Secret Weapons September 22, 2011Author: Beach Combing | in : Contemporary, Modern , trackback
Ideas for books very often begin with nagging questions that compulsively irritate authors and that they then work through – think of it as therapy – by writing tens or even hundreds of thousands of words. Beach suspects that the nagging question that saw Brian Ford pen Secret Weapons: Technology, Science and the Race to Win World War II (Osprey 2011) was the issue of why WWII created such unprecedented innovation in so many fields.
It is easy, after all, to say that necessity was the mother of invention. But most wars include a good deal of necessity yet no others had seen the mainstream use of rockets and computers and the splitting of the atom and even an early attempt (on German submarines) at stealth technology.
So what was responsible for this huge leap forward? Was it a can-do spirit among the various powers? Was there a determination to ignore normal bureaucratic procedures? Was it just an absolute ruthlessness in, for example, employing human guinea-pigs in medical experiments? Or was it the ideological nature of the war that saw the scientific community implicated in a way that they had never been before?
As it happens, Brian Ford does not address these questions head on: though they are constantly in the background and they would make for a fabulous companion volume, a Medici Effect for war and technology. He rather produces a complete compendium of the new weapons and defences that came on line in the Second World War.
‘Secret Weapons’ books are typically quirky and their authors’ enjoy the curiosities of war without seeing the bigger picture. This is, instead, a sober, scientifically-based work that addresses all areas of Allied and Axis endeavour from the creation of penicillin, to atom bombs, from a plan to drop snakes on Axis targets to America’s comic dalliance with bat bombs towards the end of the war.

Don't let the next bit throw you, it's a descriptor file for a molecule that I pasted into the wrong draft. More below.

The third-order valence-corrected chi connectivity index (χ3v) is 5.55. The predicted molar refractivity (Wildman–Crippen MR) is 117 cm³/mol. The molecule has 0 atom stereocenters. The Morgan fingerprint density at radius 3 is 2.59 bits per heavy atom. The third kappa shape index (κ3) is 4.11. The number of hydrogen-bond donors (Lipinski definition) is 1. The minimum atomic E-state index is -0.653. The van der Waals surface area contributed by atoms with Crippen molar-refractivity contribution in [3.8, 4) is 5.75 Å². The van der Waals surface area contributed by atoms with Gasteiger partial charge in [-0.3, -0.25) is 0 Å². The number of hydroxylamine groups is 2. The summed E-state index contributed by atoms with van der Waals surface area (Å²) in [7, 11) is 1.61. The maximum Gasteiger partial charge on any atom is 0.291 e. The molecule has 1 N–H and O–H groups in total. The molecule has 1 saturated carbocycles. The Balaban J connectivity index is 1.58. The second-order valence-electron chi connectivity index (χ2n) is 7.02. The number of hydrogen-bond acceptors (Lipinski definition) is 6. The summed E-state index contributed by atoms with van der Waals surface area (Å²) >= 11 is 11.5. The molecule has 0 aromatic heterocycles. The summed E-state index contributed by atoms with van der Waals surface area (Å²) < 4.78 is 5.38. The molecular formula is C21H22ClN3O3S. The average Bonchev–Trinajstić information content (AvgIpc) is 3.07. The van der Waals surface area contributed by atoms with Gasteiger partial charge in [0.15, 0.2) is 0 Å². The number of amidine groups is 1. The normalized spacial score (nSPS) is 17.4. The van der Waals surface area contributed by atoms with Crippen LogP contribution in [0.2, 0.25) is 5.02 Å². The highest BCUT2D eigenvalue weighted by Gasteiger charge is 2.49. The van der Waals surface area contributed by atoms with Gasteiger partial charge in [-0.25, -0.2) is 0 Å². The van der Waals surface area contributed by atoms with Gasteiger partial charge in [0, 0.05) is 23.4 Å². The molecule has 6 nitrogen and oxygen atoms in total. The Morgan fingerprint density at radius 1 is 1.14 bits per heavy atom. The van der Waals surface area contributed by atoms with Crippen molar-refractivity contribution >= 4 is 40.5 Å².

It is not only a good read: it will be the point of reference for general readers and scholars alike for many years to come. Then the volume, as always with Osprey, is luscious, full of illustrations and well-stitched. You could read a chapter a day for ten years before this particularly book starts falling apart.
One of its many achievements is to place these new weapons in the continuum of nineteenth- and twentieth-century science. Very few came ex nihilo. The computer began with Charles Babbage in 1822. The ‘secret’ enigma machine had already been patented in 1918 and a hundred thousand had been produced by the start of hostilities. Penicillin had been discovered in 1911 and it was already being used in a haphazard way for medical purposes by 1930…
Bizarrists, as some of the instances above suggest, will also have plenty to look forward to. There is a precious chapter entitled ‘Doomed to Failure’ where only a dry-as-dust sour puss will fail to smile. Indeed, on one single page there is a plan to make Hitler into a woman, treacle bombs, attempts to make the intransitive transitive and ‘erupt’ mount Vesuvius, planes with swords attached (to cut parachute cords naturally), explosives in chocolate bars and detonators in pencils.
Then, elsewhere in the book, there is a discussion of sound war: with a nod to Tintin and the Calculus Affair. Or what about the two and a half million sticky anti-tank bombs that destroyed between them six tanks and that occasionally stuck, at the worst moment, to soldiers’ hands or clothes? Or the Russian ‘suicide’ dogs used to blow up German tanks, which very often ran, instead, at Russian tanks that were more familiar from their training?
There are also the weapons testings that went horribly wrong. Beach has particularly fond memories of the Panjandrum spinning bomb – an enormous Catherine Wheel designed to roll up beaches that is being tested here before a commission on a Devon beach:
The rockets on the first Panjandrum were successfully ignited and the monster began to roll forward. But within a short distance, the first rocket exploded violently and disintegrated, soon to be followed by others. The great wheel, as it gathered speed , began to weave dangerously from side to side and then erratically to change direction. It was completely out of control, and began to head straight towards a group of terrified photographers. The VIPs leapt behind a sand-dune and fell into a tangle of barbed wire. The roaring device turned again, headed down the beach back towards the sea, then in a cloud of smoke and a series of explosions it crashed heavily on its side. Rockets broke away and screamed across the beach in all directions, at least one being chased by a holidaymaker’s dog. All that remained of the secret weapon was a scorched and twisted hunk of metal beneath a lingering cloud of black smoke.
Beachcombing is always on the look out for good books on weird subjects: drbeachcombing AT yahoo DOT com